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GGR327 Lec 4 Gender, the Body and Spatial Perception.pdf

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University of Toronto St. George
Deborah Leslie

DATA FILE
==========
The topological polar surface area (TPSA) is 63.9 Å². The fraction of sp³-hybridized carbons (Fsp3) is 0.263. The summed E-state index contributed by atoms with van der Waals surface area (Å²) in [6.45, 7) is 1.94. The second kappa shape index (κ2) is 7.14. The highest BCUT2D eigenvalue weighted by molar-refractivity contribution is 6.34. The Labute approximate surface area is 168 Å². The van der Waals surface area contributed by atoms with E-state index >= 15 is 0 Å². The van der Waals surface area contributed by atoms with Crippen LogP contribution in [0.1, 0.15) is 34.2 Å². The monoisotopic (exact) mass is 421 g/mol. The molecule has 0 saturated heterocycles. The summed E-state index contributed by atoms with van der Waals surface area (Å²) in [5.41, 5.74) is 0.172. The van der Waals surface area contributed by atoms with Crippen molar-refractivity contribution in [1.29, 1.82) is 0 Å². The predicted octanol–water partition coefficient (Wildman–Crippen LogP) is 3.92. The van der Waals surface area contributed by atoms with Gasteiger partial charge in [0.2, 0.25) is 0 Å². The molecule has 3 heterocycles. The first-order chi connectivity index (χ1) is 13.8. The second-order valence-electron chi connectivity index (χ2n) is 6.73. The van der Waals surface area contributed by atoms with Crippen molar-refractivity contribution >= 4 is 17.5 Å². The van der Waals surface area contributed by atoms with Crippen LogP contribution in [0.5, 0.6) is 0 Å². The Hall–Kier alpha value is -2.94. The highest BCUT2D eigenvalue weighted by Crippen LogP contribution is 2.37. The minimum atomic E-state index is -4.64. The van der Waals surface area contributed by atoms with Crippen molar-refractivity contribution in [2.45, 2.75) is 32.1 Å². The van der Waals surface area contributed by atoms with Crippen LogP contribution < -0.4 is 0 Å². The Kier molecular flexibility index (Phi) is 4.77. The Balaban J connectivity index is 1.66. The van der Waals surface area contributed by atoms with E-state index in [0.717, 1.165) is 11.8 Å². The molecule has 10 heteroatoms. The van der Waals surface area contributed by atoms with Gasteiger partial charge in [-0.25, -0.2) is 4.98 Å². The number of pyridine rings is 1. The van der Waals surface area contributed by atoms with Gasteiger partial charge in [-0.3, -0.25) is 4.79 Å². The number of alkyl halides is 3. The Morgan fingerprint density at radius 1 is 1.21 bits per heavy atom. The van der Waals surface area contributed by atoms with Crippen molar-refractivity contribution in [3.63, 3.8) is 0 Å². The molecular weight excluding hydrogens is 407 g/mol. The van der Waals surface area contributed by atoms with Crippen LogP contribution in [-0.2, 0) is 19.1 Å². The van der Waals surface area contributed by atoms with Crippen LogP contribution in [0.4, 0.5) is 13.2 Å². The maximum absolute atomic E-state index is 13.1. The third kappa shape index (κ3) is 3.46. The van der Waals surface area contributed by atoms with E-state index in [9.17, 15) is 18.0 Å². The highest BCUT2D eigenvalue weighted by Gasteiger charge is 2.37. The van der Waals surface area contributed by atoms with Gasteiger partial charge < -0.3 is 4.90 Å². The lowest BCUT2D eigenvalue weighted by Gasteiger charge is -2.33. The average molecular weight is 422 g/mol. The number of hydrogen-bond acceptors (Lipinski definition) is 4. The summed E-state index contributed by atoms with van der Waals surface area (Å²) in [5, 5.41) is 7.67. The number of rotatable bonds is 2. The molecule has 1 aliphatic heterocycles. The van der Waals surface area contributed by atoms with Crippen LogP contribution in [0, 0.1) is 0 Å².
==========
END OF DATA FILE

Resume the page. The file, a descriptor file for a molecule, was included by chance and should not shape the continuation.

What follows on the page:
Lec 4 Gender, the Body and Spatial Perception September-30-13 David Seitz office change: room 5001 11:07 AM - Looking at Body as a 'space' - Spatial perception varies by gender - Leads women to position bodies differently in space,a nd to differences in spatial capabilities - Conceptualize space differently Gendered Body Space (a blog that also show this) - Marianne Wex ○ Photographer/painter ○ She painted a lot of portraits, esp of men and women ○ Women posed for her in diff ways ○ She constructed a photo essay: "Let's Take Back Our Space": a photo essay done in 1977  She snapped candid photos of men and women  She was interested in the body language of men and women  Men and women walk and sit differently in space  Shown that women usually have their arms in front of them, their purses on their lap, and their knees are together (legs together) even their toes pointed inwards…  She argues that women takes up less space this way  Our bodily posture is involuntary and unconscious, speaks of our status in society  Patriarchal power in society, and women's body posture mirror that  Contrast men - men usually occupy more space: men tend to sit with their legs and feet spread out, their arms are extended and not in front of their bodies  Women adopt 'protective' postures (hugging legs), while men take up more space  Women take small steps, proportionate to her size  Couples - usually the male counterpart take up more space  This difference is not seen in small children, she argues that children 15- 25 is most conforming, but not seen in very young women  Media influence □ Images in the media she argues create a norm that requires people to conform to □ The media plays an important role  Age is very important □ Bodily codes relax through the life course -- such that older women tend not to conform to these norms □ Argue that - around that age 15-25, women around this age, women are more conscious of themselves they are more restricted on their bodily postures  Class □ Most conformed by middle-upper class, whereas working class women are not likely to conform to these norms □ Men who do not conform are seen as weak  Found that women can easily copy the men poses, but men find it hard to copy women's poses - From the moment of birth, a child is socialized into gender norms and schooled in bodily comportment - Wex sees a connection between the manner in which women and men occupy space and the economic and social space alotted to them - To what extent do these bodily codes still apply? ○ Men are more objectified than women ○ Women are more looked at and more aware of their body and aware of gaze than men - Manfred Bachmann, Candid photographs, in Vienna ○ More contemporary pictures of modern women that show the same ideas Wex found - Not all women and men inhabit these norms equally, and it is interesting to consider how one reads bodies that do not conform - This idea further developed by Pierre Bourdieu ○ Explores the relationship between social world and its inscription on bodies ○ Parallels with Bourdieu and Foucault ○ Argues that large scale social inequalities are established not at the level of direct institutional discrimination , but through the subtle inculcation of power relations on bodies ○ Every individual he argues is born into a habitus ○ Habitus: total ideational environment of a person  Those knowledge and ideas present a picture of how the world works and what their places is in the world,  A person's beliefs and dispositions  Store of knowledge that presents the person with a picture of the world ○ Structures internalized by a subject that organize social practices  Affects one's beliefs and dispositions they have ○ Social structures perpetuate themselves manifest in every day practices over long term ○ An array of inherited dispositions that condition thought, bodily movement, tastes, one's manner of speaking ○ People are born into a particular 'class habitus' - this shapes them, their bodies and tastes ○ Class reproduce themselves through tastes ○ e.g. France, upper class has a distinct taste for wine … compared to beer or cheap wine, or antiques, collection of art etc  Thus class is manifest in one's tastes ○ Others: gender habitus, ethnic habitus (immigrants for example)  Being brought up in a particular place can also affect choice and tastes ○ Hexis: bodily dispositions - different ways that individuals convey their bodies, present them to others  More or make space  Habitus is linked to hexis ○ e.g. bodily hexis linked to class by...such as how one dresses, fancy or expensive clothing, posture, diet and fitness, (health Lectures Page 1 ○ e.g. bodily hexis linked to class by...such as how one dresses, fancy or expensive clothing, posture, diet and fitness, (health and money links to long life), confidence, competence ○ Demonstrated in the film: "My fair Lady"  Working class woman, who wants to fit into the upper class woman  She has to learn to talk (speak like upper class)  Learn manners and how to eat dinner properly ○ Hexis also linked to gender and sexuality ○ Consequences of not conforming  Complying with gender and cohersion  Film: Boys don't cry  Do people have to suffer death because of the way they walk or the way they convey their body opposite of what society beliefs is appropriate and acceptable ○ In an essay called "La Domination Masculine", Bourdieu examines how masculine domination assumes a natural, self-evident status ○ Binaries are lived in everyday practice - e.g. through the structuring of social space ○ The living through of bodily hexis leads to doxi forms of perception which permit the re-endering of perceived sexual dualisms  We take it for granted that men and women should hold their bodies in specific ways ○ 'le sens pratique' (practical sense) - a feel for the game - a form of knowledge that is learnt by the body ○ Bodies are repository of all the ideas it has been surrounded by  The body is a mnemonic device, it remembers / habits from the past ○ Circular process:  Cultural arbitrary - cognitive effects - naturalization of social differences ○ According to Bourdieu  Acquisition of gender identity does not pass through consciousness  Its not something we can put on or take off, we are compelled  Lived as a form of practice mimesis ○ Bourdieu - habitus is a generative structure  It engenders a potentially infinite number of patterns of behavior (that although limited in their diversity can be unpredictable) ○ Idea that bodily practices inhabit the psyche, and affect movement further developed by Iris Marion Young  *Class req reading: "Throwing like a girl" by Young "Throwing like a girl" - Why does a girl throw like a girl? - A girl does not make use of lateral strength - Erwi